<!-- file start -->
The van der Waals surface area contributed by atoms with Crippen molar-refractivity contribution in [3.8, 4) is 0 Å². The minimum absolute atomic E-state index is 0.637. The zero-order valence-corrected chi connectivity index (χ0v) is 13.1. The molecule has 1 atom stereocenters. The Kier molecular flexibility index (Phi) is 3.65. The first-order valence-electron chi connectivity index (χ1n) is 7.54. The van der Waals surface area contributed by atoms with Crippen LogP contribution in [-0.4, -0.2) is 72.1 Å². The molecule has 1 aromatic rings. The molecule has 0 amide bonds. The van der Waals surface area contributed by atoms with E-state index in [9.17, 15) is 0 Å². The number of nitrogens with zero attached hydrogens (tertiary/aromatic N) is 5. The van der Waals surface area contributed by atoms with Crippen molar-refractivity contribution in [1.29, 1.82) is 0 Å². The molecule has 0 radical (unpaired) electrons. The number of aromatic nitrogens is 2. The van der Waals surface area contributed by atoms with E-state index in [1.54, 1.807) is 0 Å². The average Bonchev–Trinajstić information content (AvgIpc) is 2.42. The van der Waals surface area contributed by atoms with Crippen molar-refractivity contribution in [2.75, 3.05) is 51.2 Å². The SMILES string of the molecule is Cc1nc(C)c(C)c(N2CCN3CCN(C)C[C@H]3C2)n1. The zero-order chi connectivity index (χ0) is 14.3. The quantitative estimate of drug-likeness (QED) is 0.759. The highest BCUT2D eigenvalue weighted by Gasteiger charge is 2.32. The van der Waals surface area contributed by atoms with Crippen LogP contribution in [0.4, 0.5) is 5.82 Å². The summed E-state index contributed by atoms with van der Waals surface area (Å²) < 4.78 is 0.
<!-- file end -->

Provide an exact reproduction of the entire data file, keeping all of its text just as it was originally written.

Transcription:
The van der Waals surface area contributed by atoms with Crippen molar-refractivity contribution in [3.8, 4) is 0 Å². The minimum absolute atomic E-state index is 0.637. The zero-order valence-corrected chi connectivity index (χ0v) is 13.1. The molecule has 1 atom stereocenters. The Kier molecular flexibility index (Phi) is 3.65. The first-order valence-electron chi connectivity index (χ1n) is 7.54. The van der Waals surface area contributed by atoms with Crippen LogP contribution in [-0.4, -0.2) is 72.1 Å². The molecule has 1 aromatic rings. The molecule has 0 amide bonds. The van der Waals surface area contributed by atoms with E-state index in [9.17, 15) is 0 Å². The number of nitrogens with zero attached hydrogens (tertiary/aromatic N) is 5. The van der Waals surface area contributed by atoms with Crippen molar-refractivity contribution in [1.29, 1.82) is 0 Å². The molecule has 0 radical (unpaired) electrons. The number of aromatic nitrogens is 2. The van der Waals surface area contributed by atoms with E-state index in [1.54, 1.807) is 0 Å². The average Bonchev–Trinajstić information content (AvgIpc) is 2.42. The van der Waals surface area contributed by atoms with Crippen molar-refractivity contribution in [2.75, 3.05) is 51.2 Å². The SMILES string of the molecule is Cc1nc(C)c(C)c(N2CCN3CCN(C)C[C@H]3C2)n1. The zero-order chi connectivity index (χ0) is 14.3. The quantitative estimate of drug-likeness (QED) is 0.759. The highest BCUT2D eigenvalue weighted by Gasteiger charge is 2.32. The van der Waals surface area contributed by atoms with Crippen LogP contribution in [0.4, 0.5) is 5.82 Å². The summed E-state index contributed by atoms with van der Waals surface area (Å²) < 4.78 is 0.